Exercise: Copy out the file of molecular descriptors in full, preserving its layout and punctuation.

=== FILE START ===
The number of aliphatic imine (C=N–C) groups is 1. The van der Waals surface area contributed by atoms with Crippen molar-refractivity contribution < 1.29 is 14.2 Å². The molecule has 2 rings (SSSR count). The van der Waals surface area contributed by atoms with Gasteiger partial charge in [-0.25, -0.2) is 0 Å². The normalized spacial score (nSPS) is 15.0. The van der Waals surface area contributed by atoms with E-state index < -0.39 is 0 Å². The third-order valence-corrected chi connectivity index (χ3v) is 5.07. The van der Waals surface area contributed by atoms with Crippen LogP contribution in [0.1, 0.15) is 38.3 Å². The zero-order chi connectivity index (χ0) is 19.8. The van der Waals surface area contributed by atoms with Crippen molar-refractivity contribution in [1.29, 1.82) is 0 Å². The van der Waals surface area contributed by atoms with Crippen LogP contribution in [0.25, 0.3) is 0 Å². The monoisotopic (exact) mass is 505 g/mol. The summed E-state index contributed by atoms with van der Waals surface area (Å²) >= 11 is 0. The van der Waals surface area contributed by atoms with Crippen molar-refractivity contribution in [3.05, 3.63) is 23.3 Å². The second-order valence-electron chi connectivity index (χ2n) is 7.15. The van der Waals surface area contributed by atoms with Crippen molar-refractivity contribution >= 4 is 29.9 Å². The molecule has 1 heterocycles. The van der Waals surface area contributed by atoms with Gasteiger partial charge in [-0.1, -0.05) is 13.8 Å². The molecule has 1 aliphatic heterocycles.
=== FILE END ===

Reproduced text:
The number of aliphatic imine (C=N–C) groups is 1. The van der Waals surface area contributed by atoms with Crippen molar-refractivity contribution < 1.29 is 14.2 Å². The molecule has 2 rings (SSSR count). The van der Waals surface area contributed by atoms with Gasteiger partial charge in [-0.25, -0.2) is 0 Å². The normalized spacial score (nSPS) is 15.0. The van der Waals surface area contributed by atoms with E-state index < -0.39 is 0 Å². The third-order valence-corrected chi connectivity index (χ3v) is 5.07. The van der Waals surface area contributed by atoms with Crippen LogP contribution in [0.1, 0.15) is 38.3 Å². The zero-order chi connectivity index (χ0) is 19.8. The van der Waals surface area contributed by atoms with Crippen molar-refractivity contribution in [1.29, 1.82) is 0 Å². The van der Waals surface area contributed by atoms with Crippen LogP contribution in [0.25, 0.3) is 0 Å². The monoisotopic (exact) mass is 505 g/mol. The summed E-state index contributed by atoms with van der Waals surface area (Å²) >= 11 is 0. The van der Waals surface area contributed by atoms with Crippen molar-refractivity contribution in [3.05, 3.63) is 23.3 Å². The second-order valence-electron chi connectivity index (χ2n) is 7.15. The van der Waals surface area contributed by atoms with Crippen molar-refractivity contribution >= 4 is 29.9 Å². The molecule has 1 heterocycles. The van der Waals surface area contributed by atoms with Gasteiger partial charge in [-0.1, -0.05) is 13.8 Å². The molecule has 1 aliphatic heterocycles.